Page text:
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Funny Land is a 1930s fun house, the only one of its kind left in the world. Part of Sydney’s Luna Park, it resembles a fairytale castle on the outside, a bizarre gymnasium on the inside. The towers and onion-shaped dome on the exterior disguise what is really nothing more than a giant shed, like an aircraft hangar or a storage warehouse. A path leads into the obstacle course contraptions. Signs hang from the ceiling announcing the Joy Wheel or the Turkey Trot. There are rows of arcade machines that, for a dollar, predict your kissing style, claim to read your mind with a green ray, or let you fly a helicopter or drive a dune buggy within the safe confines of a glass box.
Inside Funny Land the usual rules of propriety do not apply. It is a novelty landscape where people stumble over jerkily moving floorboards, attempt to resist the centrifugal force of the giant rotating disc set into the floor, tuck themselves into hessian bags and step off into space, sliding down a steep, rippled wooden incline.
The cavernous space echoes with mechanical squeaks and the whirr of motors, alongside fragments of the jazz tunes that play continuously on the speakers. I sit at the centre of the Joy Wheel, a large raised rotating wooden disc. I am instructed by an attendant on a microphone to raise my arms then touch my toes, over and over until I can feel myself slipping off. I feel like a foot in a sock, skating over a polished floor as I slide to a stop against the cushioned barrier.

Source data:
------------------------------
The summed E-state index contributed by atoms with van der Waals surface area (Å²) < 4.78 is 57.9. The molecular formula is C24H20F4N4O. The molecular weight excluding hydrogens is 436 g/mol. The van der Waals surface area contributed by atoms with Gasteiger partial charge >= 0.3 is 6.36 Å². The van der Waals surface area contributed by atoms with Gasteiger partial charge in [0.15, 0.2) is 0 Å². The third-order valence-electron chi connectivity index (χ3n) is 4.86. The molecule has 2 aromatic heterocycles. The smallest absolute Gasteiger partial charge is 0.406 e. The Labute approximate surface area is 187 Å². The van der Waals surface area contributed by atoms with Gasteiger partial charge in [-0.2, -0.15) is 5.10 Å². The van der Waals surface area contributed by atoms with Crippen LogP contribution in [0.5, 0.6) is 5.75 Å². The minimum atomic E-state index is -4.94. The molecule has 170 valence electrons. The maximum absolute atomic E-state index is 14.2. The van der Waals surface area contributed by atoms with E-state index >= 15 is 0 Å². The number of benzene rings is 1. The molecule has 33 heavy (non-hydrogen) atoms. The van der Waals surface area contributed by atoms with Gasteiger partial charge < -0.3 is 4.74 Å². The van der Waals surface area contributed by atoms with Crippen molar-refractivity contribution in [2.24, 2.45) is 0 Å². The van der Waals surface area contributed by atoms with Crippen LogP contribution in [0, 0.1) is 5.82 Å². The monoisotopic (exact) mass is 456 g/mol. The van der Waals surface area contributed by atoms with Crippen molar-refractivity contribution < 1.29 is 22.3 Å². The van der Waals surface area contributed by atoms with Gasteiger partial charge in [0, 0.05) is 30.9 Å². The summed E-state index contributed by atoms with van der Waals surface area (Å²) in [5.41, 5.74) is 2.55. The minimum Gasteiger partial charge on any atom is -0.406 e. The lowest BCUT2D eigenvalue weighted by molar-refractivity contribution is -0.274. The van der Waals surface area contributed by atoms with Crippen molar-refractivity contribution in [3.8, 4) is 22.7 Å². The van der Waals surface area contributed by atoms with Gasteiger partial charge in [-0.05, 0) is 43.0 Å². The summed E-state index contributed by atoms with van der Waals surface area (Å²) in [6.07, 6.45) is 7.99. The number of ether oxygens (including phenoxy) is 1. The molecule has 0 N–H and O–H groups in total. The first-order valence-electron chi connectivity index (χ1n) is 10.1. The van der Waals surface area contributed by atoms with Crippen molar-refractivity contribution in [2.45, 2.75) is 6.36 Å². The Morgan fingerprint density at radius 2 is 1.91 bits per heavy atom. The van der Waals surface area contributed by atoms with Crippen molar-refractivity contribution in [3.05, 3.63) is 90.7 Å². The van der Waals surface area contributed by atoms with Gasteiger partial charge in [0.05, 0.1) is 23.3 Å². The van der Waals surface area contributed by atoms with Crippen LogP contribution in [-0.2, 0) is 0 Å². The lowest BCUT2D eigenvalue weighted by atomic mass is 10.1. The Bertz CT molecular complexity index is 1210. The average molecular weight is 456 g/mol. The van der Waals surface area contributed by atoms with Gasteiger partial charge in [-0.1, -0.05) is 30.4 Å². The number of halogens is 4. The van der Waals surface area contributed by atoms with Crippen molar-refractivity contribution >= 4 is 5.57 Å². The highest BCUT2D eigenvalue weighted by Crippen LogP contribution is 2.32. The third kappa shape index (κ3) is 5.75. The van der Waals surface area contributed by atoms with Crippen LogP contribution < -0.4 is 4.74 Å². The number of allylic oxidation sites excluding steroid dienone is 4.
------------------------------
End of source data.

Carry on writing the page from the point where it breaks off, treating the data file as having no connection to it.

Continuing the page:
This is a time travel place. I bump down the giant slide like generations of screaming children have before me. I struggle out of the rotating Barrels of Joy as visiting American Servicemen did in the 1940s. I negotiate the convulsing walkways of the Turkey Trot like the grandma with her neatly set hair and handbag in the photograph from the 1960s, part of a framed collage of memorabilia by the turnstiles.
Funny Land appears unchanged but, like Luna Park, it has been through cycles of scandal, closure, and disrepair. In 1981, following the Ghost Train fire of 1979 in which seven people died, the park was closed and its contents were auctioned off. From the roller coaster to the palm trees, everything was put up for sale. The ‘Friends of Luna Park’, a group formed by artists Martin Sharp and Peter Kingston, bought most of the Funny Land machines to save them from dispersal. The park reopened and closed three more times over the next three decades. Much of the controversy was about the noise of the roller coaster as the screams of its passengers echoed up to the exclusive residences on the streets above.
Inside Funny Land people whoop and shriek as they slide down the Giant Slide. Surrounding the slide is a mural of skiers painted by Art Barton, the artist who determined the visual style of Luna Park. It was referred to as his ‘Sistine Chapel’, the floor-to-ceiling mural of skiers gliding and toppling down. They are paused, in arrested motion, as the next group of people climb the stairs with their hessian bags in hand, waiting to push off down the slide and surrender to gravity.
Vanessa Berry is a writer and artist. She is the author of three books: Mirror Sydney (2017), Ninety9 (2013, Giramondo), a memoir of growing up in the 1990s, and the collection Strawberry Hills Forever (2007, Local Consumption). Her current major work is the Sydney psychogeography blog Mirror Sydney.